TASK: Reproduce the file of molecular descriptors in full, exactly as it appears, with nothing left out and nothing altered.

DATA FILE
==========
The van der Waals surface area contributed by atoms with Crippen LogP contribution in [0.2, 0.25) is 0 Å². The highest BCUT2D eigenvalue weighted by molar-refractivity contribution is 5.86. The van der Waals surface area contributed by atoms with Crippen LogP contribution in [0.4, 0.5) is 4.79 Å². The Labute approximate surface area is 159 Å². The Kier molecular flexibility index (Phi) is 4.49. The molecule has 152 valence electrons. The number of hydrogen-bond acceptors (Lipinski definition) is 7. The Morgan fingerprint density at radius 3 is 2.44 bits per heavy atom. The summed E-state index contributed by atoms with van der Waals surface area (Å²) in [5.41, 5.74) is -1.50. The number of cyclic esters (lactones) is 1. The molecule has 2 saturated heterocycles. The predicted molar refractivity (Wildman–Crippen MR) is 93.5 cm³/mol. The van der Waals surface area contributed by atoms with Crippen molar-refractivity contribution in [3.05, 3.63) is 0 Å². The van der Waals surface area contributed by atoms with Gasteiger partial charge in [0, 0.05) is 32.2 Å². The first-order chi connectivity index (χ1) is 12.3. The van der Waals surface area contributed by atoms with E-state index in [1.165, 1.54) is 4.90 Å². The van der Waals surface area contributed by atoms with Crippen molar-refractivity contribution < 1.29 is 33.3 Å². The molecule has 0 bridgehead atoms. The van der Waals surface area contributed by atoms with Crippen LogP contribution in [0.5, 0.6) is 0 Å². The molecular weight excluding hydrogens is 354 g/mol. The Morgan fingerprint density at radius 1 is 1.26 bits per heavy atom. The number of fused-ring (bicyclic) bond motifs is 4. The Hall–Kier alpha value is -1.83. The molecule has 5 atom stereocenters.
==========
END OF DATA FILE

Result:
The van der Waals surface area contributed by atoms with Crippen LogP contribution in [0.2, 0.25) is 0 Å². The highest BCUT2D eigenvalue weighted by molar-refractivity contribution is 5.86. The van der Waals surface area contributed by atoms with Crippen LogP contribution in [0.4, 0.5) is 4.79 Å². The Labute approximate surface area is 159 Å². The Kier molecular flexibility index (Phi) is 4.49. The molecule has 152 valence electrons. The number of hydrogen-bond acceptors (Lipinski definition) is 7. The Morgan fingerprint density at radius 3 is 2.44 bits per heavy atom. The summed E-state index contributed by atoms with van der Waals surface area (Å²) in [5.41, 5.74) is -1.50. The number of cyclic esters (lactones) is 1. The molecule has 2 saturated heterocycles. The predicted molar refractivity (Wildman–Crippen MR) is 93.5 cm³/mol. The van der Waals surface area contributed by atoms with Crippen molar-refractivity contribution in [3.05, 3.63) is 0 Å². The van der Waals surface area contributed by atoms with Gasteiger partial charge in [0, 0.05) is 32.2 Å². The first-order chi connectivity index (χ1) is 12.3. The van der Waals surface area contributed by atoms with E-state index in [1.165, 1.54) is 4.90 Å². The van der Waals surface area contributed by atoms with Crippen molar-refractivity contribution < 1.29 is 33.3 Å². The molecule has 0 bridgehead atoms. The van der Waals surface area contributed by atoms with Crippen LogP contribution in [0.5, 0.6) is 0 Å². The molecular weight excluding hydrogens is 354 g/mol. The Morgan fingerprint density at radius 1 is 1.26 bits per heavy atom. The number of fused-ring (bicyclic) bond motifs is 4. The Hall–Kier alpha value is -1.83. The molecule has 5 atom stereocenters.